If Max Bialystock wanted to work his “Producer’s” magic and make money off a bad show, then he should definitely get in touch with the folks at Music Theater of Santa Barbara. Our fine city abounds with provincial citizens that have more money than taste, and are painfully inept at discerning between a good show, a bad show and something in between. This type of audience would make Bialystock rich.

MTSB continued its 2001-2002 season with the Broadwayesque Las Vegas import, “A Tribute To The Legendary Rat Pack,” starring the famous trio Dean Martin, Frank Sinatra and Sammie Davis Jr.- well, not quite. Steve Apple, Gary Corsello and Lonnie Parlor, respectively, are the talented actors portraying these entertainment icons. The show, straight from the Sahara Hotel in Las Vegas, brings theater lovers a musical review – AKA lounge act – which the Rat Pack performed in the bygone days of the mob-controlled Sands Hotel Casino.

The marathon tribute dragged on far too long without any flashy numbers, captivating plot or martini to ease the pain. I wondered what time it was, but, as in Vegas, there was a notable absence of clocks. The show began with an almost 20-minute long overture, containing everything from “Sing, Sing, Sing (With a Swing)” to “America the Beautiful.” After this excruciating introduction, the show proper opened with Dean Martin (Apple) belting out the classic “Luck Be A Lady” and introducing the other members of the Rat Pack, Sammie (Parlor) and Frank (Corsello). During this time, a predictable routine ensued -Deano continuously made fun of Sammie’s one eye, which got old fast, while the lounge chat was both insipid and contrived. The evening continued with the actors performing many of the more popular numbers from their famous act including “Embraceable You,” “The Candy Man” and Dean Martin’s classic “That’s Amore.”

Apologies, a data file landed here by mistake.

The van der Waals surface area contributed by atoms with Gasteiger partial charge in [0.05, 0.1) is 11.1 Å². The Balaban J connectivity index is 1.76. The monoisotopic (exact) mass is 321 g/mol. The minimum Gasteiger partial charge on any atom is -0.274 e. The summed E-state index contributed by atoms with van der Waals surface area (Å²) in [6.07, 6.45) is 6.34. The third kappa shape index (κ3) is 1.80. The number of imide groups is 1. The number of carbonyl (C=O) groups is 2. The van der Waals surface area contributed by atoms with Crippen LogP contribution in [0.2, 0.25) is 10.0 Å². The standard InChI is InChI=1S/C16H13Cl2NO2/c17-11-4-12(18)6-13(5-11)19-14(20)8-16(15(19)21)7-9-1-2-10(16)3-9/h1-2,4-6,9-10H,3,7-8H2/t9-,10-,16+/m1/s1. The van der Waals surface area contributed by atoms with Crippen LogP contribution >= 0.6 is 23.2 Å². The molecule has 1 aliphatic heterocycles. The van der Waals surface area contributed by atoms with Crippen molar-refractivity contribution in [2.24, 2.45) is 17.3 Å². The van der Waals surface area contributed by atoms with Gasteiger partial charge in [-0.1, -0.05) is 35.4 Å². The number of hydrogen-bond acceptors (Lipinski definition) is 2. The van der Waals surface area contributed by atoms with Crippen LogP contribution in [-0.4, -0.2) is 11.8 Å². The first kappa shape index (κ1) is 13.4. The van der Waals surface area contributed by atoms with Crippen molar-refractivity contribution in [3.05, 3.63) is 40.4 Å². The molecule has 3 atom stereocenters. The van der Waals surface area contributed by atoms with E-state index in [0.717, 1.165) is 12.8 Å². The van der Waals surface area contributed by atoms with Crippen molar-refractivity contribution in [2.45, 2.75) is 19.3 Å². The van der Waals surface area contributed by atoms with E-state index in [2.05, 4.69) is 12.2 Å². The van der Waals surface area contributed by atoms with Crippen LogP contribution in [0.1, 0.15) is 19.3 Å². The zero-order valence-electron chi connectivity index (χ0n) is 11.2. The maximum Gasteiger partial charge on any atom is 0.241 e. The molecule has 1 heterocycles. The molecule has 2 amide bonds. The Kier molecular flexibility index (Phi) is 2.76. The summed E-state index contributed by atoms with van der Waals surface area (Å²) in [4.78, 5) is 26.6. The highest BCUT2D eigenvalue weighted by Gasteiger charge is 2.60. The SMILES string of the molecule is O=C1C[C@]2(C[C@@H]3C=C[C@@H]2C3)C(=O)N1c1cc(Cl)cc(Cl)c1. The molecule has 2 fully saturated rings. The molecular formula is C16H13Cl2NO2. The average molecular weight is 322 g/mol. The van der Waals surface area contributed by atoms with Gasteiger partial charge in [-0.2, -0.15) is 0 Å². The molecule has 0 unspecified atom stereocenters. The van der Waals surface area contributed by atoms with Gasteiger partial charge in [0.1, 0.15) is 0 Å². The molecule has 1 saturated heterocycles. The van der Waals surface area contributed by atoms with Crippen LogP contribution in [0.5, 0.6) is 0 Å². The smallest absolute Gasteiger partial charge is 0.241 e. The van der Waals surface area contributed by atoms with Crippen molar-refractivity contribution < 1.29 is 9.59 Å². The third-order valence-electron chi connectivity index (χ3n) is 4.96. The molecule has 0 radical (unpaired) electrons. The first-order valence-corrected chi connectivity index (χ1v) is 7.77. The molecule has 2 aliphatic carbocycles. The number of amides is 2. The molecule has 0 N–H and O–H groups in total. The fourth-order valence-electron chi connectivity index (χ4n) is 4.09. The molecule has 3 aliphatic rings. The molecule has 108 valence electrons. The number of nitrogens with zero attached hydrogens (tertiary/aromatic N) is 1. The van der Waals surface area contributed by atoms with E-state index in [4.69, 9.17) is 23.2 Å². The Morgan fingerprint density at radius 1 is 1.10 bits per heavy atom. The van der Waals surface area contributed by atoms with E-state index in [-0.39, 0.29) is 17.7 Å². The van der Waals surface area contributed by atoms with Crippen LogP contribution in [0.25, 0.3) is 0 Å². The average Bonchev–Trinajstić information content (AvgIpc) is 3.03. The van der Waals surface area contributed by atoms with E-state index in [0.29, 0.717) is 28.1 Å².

This show had little to offer apart from an evening dedicated to some classic Americana. The extent of the staging was restricted to the lounge band, or orchestra, onstage and the piano used by the actors as a prop to lean on and place their drinks, when they weren’t occasionally hammering at the keys.

While this show was not a winner, kudos must go to MTSB for trying to bring better musical theater to Santa Barbara. “Chicago,” in Oct. 2001, was the first production of the newly formed MTSB. The traveling Tony award-winning revival was a huge success and bodes well for the future. MTSB should continue working toward Santa Barbara becoming a regular stop for national tours from Broadway.

As for the Rat Pack tribute: There is a reason why this is a Vegas show; the hotels need to make money off liquor sales from desperate people whiling away hours in their casinos. What time is it anyway?